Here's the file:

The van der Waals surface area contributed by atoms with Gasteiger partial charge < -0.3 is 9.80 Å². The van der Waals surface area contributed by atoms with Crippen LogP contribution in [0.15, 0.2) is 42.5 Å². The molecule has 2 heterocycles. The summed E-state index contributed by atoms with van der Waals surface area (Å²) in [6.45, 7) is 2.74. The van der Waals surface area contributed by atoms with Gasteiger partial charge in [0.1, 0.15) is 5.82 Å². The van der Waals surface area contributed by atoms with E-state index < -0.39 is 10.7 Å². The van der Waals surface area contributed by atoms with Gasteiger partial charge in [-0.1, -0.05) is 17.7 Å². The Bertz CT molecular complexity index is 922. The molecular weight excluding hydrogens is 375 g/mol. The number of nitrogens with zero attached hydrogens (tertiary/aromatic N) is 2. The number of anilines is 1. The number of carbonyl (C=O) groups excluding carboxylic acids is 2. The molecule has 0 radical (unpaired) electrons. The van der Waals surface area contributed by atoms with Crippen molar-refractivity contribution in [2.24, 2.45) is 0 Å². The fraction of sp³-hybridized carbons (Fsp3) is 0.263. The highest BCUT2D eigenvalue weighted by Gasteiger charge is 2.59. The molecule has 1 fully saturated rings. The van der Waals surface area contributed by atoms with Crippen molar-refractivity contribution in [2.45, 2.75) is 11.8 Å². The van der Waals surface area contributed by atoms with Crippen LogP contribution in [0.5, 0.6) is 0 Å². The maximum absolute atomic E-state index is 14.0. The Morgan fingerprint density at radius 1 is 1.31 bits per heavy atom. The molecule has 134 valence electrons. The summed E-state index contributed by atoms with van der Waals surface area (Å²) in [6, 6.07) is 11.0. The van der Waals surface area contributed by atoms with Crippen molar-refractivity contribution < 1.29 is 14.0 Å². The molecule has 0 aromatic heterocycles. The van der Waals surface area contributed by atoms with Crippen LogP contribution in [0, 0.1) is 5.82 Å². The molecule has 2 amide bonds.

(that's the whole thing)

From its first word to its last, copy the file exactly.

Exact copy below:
The van der Waals surface area contributed by atoms with Gasteiger partial charge < -0.3 is 9.80 Å². The van der Waals surface area contributed by atoms with Crippen LogP contribution in [0.15, 0.2) is 42.5 Å². The molecule has 2 heterocycles. The summed E-state index contributed by atoms with van der Waals surface area (Å²) in [6.45, 7) is 2.74. The van der Waals surface area contributed by atoms with Gasteiger partial charge in [0.1, 0.15) is 5.82 Å². The van der Waals surface area contributed by atoms with E-state index < -0.39 is 10.7 Å². The van der Waals surface area contributed by atoms with Gasteiger partial charge in [-0.1, -0.05) is 17.7 Å². The Bertz CT molecular complexity index is 922. The molecular weight excluding hydrogens is 375 g/mol. The number of nitrogens with zero attached hydrogens (tertiary/aromatic N) is 2. The number of anilines is 1. The number of carbonyl (C=O) groups excluding carboxylic acids is 2. The molecule has 0 radical (unpaired) electrons. The van der Waals surface area contributed by atoms with Crippen molar-refractivity contribution in [2.24, 2.45) is 0 Å². The fraction of sp³-hybridized carbons (Fsp3) is 0.263. The highest BCUT2D eigenvalue weighted by Gasteiger charge is 2.59. The molecule has 1 fully saturated rings. The van der Waals surface area contributed by atoms with Crippen molar-refractivity contribution in [2.45, 2.75) is 11.8 Å². The van der Waals surface area contributed by atoms with Crippen LogP contribution in [0.5, 0.6) is 0 Å². The maximum absolute atomic E-state index is 14.0. The Morgan fingerprint density at radius 1 is 1.31 bits per heavy atom. The molecule has 134 valence electrons. The summed E-state index contributed by atoms with van der Waals surface area (Å²) in [6, 6.07) is 11.0. The van der Waals surface area contributed by atoms with Crippen molar-refractivity contribution < 1.29 is 14.0 Å². The molecule has 0 aromatic heterocycles. The van der Waals surface area contributed by atoms with Crippen LogP contribution in [0, 0.1) is 5.82 Å². The molecule has 2 amide bonds.